In the summer of 1909, the County school board razed the Piney Grove schoolhouse and built the new Dale Enterprise School on the property. A 1914 County schools history refers to the new school as "a beautiful three-room brick house," and notes that "[t]he house is supplied with water from the Harrisonburg mains, and is modern except its lack of sanitary toilets." The school included grades 1-7. Each of the three classrooms had “combined classes."
After the school closed in 1963, the building stood vacant until 1975, but since then has served several uses, including its present use as the Harrisonburg Unitarian Universalist Fellowship’s church.,
- U.S. Geological Survey Geographic Names Information System: Dale Enterprise, Virginia
- "Dale Enterprise School". HUU Community Cafe. 2009-07-24. Retrieved 2018-01-12.
- “US Board on Geographic Names,” United States Geological Survey, 01-05-2009. http://geonames.usgs.gov. Retrieved 2010-09-11.
- Harrionsburg, Virginia, United States Department of the Interior, 1943. http://historical.mytopo.com/quad.cfm?quadname=Harrisonburg&state=VA&series=15. Retrieved 2010-08-18.
- MapQuest, http://www.mapquest.com/maps?1c=Dale+Enterprise&1s=VA&1y=US&1l=38.454399&1g=-78.939697&1v=CITY&2c=Harrisonburg&2s=VA&2y=US&2l=38.449402&2g=-78.869202&2v=CITY. Retrieved 2010-09-17.
- Bridgewater, Virginia, United States Department of the Interior, 2002
- VA HomeTownLocator, http://virginia.hometownlocator.com/VA/Rockingham/Dale-Enterprise.cfm. Retrieved 2010-09-12.
- “A Brief Geologic History of Rockingham County,” W. Cullen Sherwood. http://csmres.jmu.edu/geollab/vageol/outreach/fieldtrips/rockin[permanent dead link], Retrieved 2010-08-18.
- Period of Record Climate Summary, Dale Enterprise, Virginia (442208), Western Regional Climate Center, Retrieved April 27, 2018, https://wrcc.dri.edu/cgi-bin/cliRECtM.pl?va2208.
- John L. Heatwole, The Burning: Sheridan’s Devastation of the Shenandoah Valley (Charlottesville, Virginia, Rockbridge Publishing, 1998), pp. 89-114.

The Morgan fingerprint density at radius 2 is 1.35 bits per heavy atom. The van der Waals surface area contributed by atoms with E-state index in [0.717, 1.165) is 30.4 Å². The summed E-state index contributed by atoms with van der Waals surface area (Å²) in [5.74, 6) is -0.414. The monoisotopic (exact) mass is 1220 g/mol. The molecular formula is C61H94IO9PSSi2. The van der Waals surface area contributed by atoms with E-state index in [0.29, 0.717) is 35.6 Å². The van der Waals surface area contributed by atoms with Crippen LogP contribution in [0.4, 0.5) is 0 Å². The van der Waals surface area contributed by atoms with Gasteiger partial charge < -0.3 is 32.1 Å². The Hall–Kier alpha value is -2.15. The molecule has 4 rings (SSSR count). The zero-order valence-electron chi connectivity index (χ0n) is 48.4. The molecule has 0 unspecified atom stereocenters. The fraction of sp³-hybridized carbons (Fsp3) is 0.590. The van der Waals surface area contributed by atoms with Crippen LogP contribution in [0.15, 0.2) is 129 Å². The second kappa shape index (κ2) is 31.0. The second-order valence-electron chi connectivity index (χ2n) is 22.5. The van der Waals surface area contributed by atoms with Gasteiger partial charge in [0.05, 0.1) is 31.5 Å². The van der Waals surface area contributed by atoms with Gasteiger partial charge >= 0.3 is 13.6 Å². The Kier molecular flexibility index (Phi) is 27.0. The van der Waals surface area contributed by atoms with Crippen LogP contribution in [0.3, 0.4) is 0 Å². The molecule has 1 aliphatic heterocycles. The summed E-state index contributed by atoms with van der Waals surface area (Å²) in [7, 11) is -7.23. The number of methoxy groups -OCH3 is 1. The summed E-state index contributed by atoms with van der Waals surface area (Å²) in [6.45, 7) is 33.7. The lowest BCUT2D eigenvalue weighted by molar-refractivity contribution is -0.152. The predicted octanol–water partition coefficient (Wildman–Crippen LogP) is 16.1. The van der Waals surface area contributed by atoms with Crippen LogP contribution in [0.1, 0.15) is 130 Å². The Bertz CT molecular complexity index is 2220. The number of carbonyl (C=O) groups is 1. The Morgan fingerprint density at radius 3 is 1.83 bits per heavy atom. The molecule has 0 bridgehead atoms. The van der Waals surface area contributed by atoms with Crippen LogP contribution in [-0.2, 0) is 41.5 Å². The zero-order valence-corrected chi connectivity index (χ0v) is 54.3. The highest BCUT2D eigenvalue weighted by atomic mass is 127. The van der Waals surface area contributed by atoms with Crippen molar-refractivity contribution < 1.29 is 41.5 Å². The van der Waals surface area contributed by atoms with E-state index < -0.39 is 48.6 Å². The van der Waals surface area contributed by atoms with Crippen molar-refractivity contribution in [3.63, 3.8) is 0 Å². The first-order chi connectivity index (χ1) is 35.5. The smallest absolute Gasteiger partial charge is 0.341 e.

- “Co-Op Spotlight … The Oldest Station in the State,” Melody Paschetag, Sterling Reporter, Spring 2002. http://www.erh.noaa.gov/lwx/reporter/index.htm, 2002-04-11. Retrieved 2010-08-16.
- “Weather’s in Their Blood,” Staunton Mennonite Church, reprinted from the Daily News-Record (“Single Family Runs Dale Enterprise Station for More than 125 Years,” Heather Bowser), 05-14-2009. http://www.mennochurch.net/weatherman.htm. Retrieved 2010-08-16.
- “Blosser's Printing Press (Dale Enterprise, Virginia, USA),” Harry A. Brunk, Global Anabaptist Mennonite Encyclopedia Online, 1953. http://www.gameo.org/encyclopedia/contents/B573.html. Retrieved 2010-08-15.
- Superintendent George Hulvey quoted in “The Dale Enterprise Schoolhouse and HUU,” Chris Edwards, 2000 (updated 2009-07 from article printed in the HUU Review), http://huuweb.org/history.html. Retrieved 2010-12-04.
- “Dale Enterprize [sic] School,” included with “History of Rockingham County Public Schools” (originally included in an article "History of Rockingham County Schools," Faye Reubush and Dorothy Swank, VEA Centennial Celebration, 1963; updated Larry Huffman, 2001), http://www.rockingham.k12.va.us/rcps_history/daleenterprize.htm[permanent dead link]. Retrieved 2010-12-04.
- “The Dale Enterprise Schoolhouse and HUU,” Chris Edwards, 2000 (updated 2009-07 from article printed in the HUU Review), http://huuweb.org/history.html. Retrieved 2010-12-04.